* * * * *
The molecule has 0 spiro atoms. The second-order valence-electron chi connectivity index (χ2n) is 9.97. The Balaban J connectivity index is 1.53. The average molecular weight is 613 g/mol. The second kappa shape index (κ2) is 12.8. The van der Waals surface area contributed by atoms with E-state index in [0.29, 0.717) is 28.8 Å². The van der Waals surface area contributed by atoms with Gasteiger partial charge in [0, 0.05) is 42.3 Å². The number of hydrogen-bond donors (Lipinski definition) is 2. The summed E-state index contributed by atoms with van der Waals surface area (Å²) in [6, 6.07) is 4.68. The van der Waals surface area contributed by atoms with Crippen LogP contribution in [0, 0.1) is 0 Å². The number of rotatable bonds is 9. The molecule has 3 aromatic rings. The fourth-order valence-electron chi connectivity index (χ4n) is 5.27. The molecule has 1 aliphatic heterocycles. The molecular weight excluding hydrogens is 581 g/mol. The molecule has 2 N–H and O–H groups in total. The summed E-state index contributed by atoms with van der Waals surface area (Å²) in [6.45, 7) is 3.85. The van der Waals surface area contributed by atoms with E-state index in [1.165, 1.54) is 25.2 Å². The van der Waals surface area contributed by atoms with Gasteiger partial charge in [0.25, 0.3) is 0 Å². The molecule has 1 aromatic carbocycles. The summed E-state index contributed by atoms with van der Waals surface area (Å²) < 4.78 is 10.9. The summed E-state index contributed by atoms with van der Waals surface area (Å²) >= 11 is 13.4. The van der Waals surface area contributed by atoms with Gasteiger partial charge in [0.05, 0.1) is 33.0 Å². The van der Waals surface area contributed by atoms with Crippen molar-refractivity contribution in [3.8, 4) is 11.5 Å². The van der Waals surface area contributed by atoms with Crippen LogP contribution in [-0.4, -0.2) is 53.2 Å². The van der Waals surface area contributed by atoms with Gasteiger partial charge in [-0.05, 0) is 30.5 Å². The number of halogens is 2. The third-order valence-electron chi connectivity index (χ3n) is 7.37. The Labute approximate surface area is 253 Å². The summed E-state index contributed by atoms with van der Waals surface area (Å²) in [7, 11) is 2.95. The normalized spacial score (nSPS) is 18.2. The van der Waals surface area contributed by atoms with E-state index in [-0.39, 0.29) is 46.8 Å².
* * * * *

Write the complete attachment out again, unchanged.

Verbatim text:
The molecule has 0 spiro atoms. The second-order valence-electron chi connectivity index (χ2n) is 9.97. The Balaban J connectivity index is 1.53. The average molecular weight is 613 g/mol. The second kappa shape index (κ2) is 12.8. The van der Waals surface area contributed by atoms with E-state index in [0.29, 0.717) is 28.8 Å². The van der Waals surface area contributed by atoms with Gasteiger partial charge in [0, 0.05) is 42.3 Å². The number of hydrogen-bond donors (Lipinski definition) is 2. The summed E-state index contributed by atoms with van der Waals surface area (Å²) in [6, 6.07) is 4.68. The van der Waals surface area contributed by atoms with Crippen LogP contribution in [0, 0.1) is 0 Å². The number of rotatable bonds is 9. The molecule has 3 aromatic rings. The fourth-order valence-electron chi connectivity index (χ4n) is 5.27. The molecule has 1 aliphatic heterocycles. The molecular weight excluding hydrogens is 581 g/mol. The molecule has 2 N–H and O–H groups in total. The summed E-state index contributed by atoms with van der Waals surface area (Å²) in [6.45, 7) is 3.85. The van der Waals surface area contributed by atoms with E-state index in [1.165, 1.54) is 25.2 Å². The van der Waals surface area contributed by atoms with Gasteiger partial charge in [0.25, 0.3) is 0 Å². The molecule has 1 aromatic carbocycles. The summed E-state index contributed by atoms with van der Waals surface area (Å²) < 4.78 is 10.9. The summed E-state index contributed by atoms with van der Waals surface area (Å²) >= 11 is 13.4. The van der Waals surface area contributed by atoms with Gasteiger partial charge in [0.05, 0.1) is 33.0 Å². The van der Waals surface area contributed by atoms with Crippen molar-refractivity contribution in [3.8, 4) is 11.5 Å². The van der Waals surface area contributed by atoms with Crippen LogP contribution in [-0.4, -0.2) is 53.2 Å². The van der Waals surface area contributed by atoms with Gasteiger partial charge in [-0.05, 0) is 30.5 Å². The number of halogens is 2. The third-order valence-electron chi connectivity index (χ3n) is 7.37. The Labute approximate surface area is 253 Å². The summed E-state index contributed by atoms with van der Waals surface area (Å²) in [7, 11) is 2.95. The normalized spacial score (nSPS) is 18.2. The van der Waals surface area contributed by atoms with E-state index in [-0.39, 0.29) is 46.8 Å².